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Microsoft is making 4 exclusive Xbox video games available to rival consoles

Several exclusive Xbox games will be soon making their way to rival consoles, the video gaming brand and its parent company, Microsoft, announced Thursday.

In a special edition of the Official Xbox Podcast, Microsoft Gaming CEO Phil Spencer confirmed that four Xbox games will no longer be exclusive. That means players should be able to access them on other companies’ platforms.

Spencer did not provide a firm timeframe or identify the four games but said that two will be “community-driven” games and two will be smaller titles.

“The teams that are building those games have announced plans that are not too far away,” he said. “I won’t be talking about the titles specifically, but I think when they come out, it’ll make sense.”

He did say that Microsoft-owned Bethesda titles Starfield and Indiana Jones were not among them.

Makers of gaming hardware often license popular video games in hopes of getting consumers to buy the devices that hold their exclusive rights.

Xbox’s Thursday announcement suggests that the brand is rethinking that strategy. While Microsoft maintained that there was no fundamental change to its exclusivity approach, Spencer noted that he believes games that are exclusive to one piece of hardware “are going to be a smaller and smaller part of the game industry” within the next five or 10 years.

Microsoft has already been moving away from this through its “Game Pass” subscription service that works something like a Netflix for video games.

The tech giant’s recent acquisition of video game maker Activision Blizzard allows that service to grow even further. On Thursday, Xbox President Sarah Bond announced that the first Activision Blizzard game on Xbox Game Pass will be Diablo IV, starting March 28.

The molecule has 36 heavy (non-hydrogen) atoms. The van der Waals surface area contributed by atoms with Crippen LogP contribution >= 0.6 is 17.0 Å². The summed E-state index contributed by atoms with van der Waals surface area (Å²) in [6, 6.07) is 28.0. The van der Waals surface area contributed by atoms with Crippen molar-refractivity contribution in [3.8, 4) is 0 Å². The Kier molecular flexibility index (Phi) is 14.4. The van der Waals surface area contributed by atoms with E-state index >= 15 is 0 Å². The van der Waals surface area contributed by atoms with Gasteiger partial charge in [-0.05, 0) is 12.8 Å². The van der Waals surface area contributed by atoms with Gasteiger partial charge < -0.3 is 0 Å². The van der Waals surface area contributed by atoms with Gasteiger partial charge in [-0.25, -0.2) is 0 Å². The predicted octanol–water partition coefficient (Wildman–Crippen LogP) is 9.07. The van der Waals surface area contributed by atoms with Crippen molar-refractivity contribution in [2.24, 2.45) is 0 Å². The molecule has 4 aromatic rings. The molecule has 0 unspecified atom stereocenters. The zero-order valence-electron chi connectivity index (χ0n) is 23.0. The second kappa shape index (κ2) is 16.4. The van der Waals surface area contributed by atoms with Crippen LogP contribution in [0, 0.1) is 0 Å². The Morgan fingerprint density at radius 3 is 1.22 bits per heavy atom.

“It’s all part of our commitment to make Xbox, the Xbox experience, and the games that we build as widely available as possible,” Bond said.

Xbox, which has previously ranked third in sales behind PlayStation and Nintendo, is expected to see a significant boost from the Activision Blizzard roster — which, beyond Diablo, also includes blockbuster games like Call of Duty and Overwatch.

Revenue for Microsoft’s Windows-led personal computing business, which includes Xbox games and services, already grew 19% to $16.89 billion in the fourth quarter of 2023 — largely reflecting Activision Blizzard’s impact. Microsoft’s Xbox-related revenues grew by 61% for the period, although the company attributed 55 points of that figure to the addition of Activision Blizzard.

Microsoft completed its purchase of Activision Blizzard for $69 billion back in October, nearly two years after announcing the deal. The Redmond, Washington-based tech giant had to fend off ample global opposition from antitrust regulators and rivals over competition concerns.

Sony, for example, told regulators that it feared Microsoft will deprive its dominant PlayStation game console of popular Activision games or offer subpar versions. But as it sought to persuade regulators and judges to approve the Activision purchase, Microsoft repeatedly defended its approach as good for gaming, saying its goal was to get Activision games to more people on more platforms rather than trying to deprive those games from rival console-makers.

Wyatte Grantham-philips, The Associated Press